80693: The Fifth String Quartet is in one movement. It suggests some creature crawling, sinister and slow, out of the primeval mud. The music slips in and out of harmonic focus and the aural colours melt, streak and run. A hint of Amazing Grace links with the quartet's predecessor. No. 10's first movement - full of purpose - is rhythmically very sharp and has good lungs. The second again brings us face to face with Johnston's predilection for Purcellian gravity. The third seems to portray a Mephistophelian dancer serenading his way through a pizzicato hailstorm. Back to Purcellian grand emotions for a finale that is memorable for an accessible descant. The work ends with surely unconscious references to the quietly rambling undergrowth of Kastchei's garden. The First Quartet, Nine Variations saw the light of day in 1959. These variations, each separately tracked and not preceded by the theme, are Webern-like crystalline miniatures, some as brief as 38 seconds. The music journeys through serrated-edge violins (a touch of Herrmann's Psycho?), fluid pulsation and romantic lyricism led by violin I. The writing is oddly angled and assertive, ruthless, brusque and spacious.

80637: String Quartet No. 9 has grace and a smiling and kindly humour. It's balletic - rather like Copland, but only just. At 3:14 in the first movement there's a miniature and barely audible faery dance. The "Fast elated" movement has a Tippett-like feyness about it while its successor is all sombre Purcellian majesty which is made the more otherworldly by the sombre slow morphing of the music's harmony. It recalls the use of microtones in Foulds' Cello Sonata and Mirage. The almost Schubertian finale seems to depict a chase, sometimes ruthless, sometimes carefree. Crossings comprises string quartets 3 and 4 separated by The Silence which comprises just short of two minutes of just that: silence. No. 3, a "plink-plunk" Bergian sunrise, carries the title Verging. No. 4 The ascent uses the hymn Amazing Grace. This well known melody, often from the singing experience, is extruded and held up to an inventive distorting mirror. The games played seem solicitous as to the shape of the melody but imparts change to the hymn's familiar contours and phrases. After dense writing and buzzing acidic furies (6:24) Johnston ends the work/movement in deep repose. This is an extremely attractive piece: fresh as a surreal daisy. What better place to start your exploration of Johnston's quartets? String Quartet No. 2 ranges in mood through light and quick, vinegary dissonance and Bergian melancholia. Some extremely minute sounds eventually make way for slow, warm decay and an indeterminate ending.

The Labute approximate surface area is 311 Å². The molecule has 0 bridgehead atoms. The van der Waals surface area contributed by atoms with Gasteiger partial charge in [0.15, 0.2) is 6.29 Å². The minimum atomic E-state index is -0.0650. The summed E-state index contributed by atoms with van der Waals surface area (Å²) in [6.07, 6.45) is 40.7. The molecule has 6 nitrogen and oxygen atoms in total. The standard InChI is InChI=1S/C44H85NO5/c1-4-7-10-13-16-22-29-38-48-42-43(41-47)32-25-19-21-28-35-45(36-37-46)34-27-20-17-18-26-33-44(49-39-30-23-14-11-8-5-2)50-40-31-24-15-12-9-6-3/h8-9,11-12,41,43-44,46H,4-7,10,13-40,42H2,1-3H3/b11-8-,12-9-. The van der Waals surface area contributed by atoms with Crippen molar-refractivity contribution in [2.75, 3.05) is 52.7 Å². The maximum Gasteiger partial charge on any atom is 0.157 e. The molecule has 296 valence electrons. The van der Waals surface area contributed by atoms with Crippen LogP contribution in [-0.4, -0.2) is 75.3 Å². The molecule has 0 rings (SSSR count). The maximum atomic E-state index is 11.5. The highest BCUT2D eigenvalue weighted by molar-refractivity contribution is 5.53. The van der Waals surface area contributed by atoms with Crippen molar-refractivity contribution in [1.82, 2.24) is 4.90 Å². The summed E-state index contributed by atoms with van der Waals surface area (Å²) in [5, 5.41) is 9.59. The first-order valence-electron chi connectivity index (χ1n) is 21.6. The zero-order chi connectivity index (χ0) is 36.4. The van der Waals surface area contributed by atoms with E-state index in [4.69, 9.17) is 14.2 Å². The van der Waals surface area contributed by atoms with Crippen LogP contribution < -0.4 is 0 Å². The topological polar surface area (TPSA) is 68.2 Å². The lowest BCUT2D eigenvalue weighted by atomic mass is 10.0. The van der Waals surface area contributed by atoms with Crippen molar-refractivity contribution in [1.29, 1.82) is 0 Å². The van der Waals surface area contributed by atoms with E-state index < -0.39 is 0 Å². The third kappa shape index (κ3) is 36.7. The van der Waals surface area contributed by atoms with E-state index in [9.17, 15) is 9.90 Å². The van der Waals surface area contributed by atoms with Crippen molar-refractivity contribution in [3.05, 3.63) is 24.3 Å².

All three discs - which are only available separately - are well documented, though only in English. The recordings have been made in several lively acoustic spaces securing resonant and immediate results. This was, no doubt, a sorely demanding mission for the Kepler but they give every indication of having deeply imbibed this music. It is now part of their being and courtesy of these three discs it can be part of ours.

Rob Barnett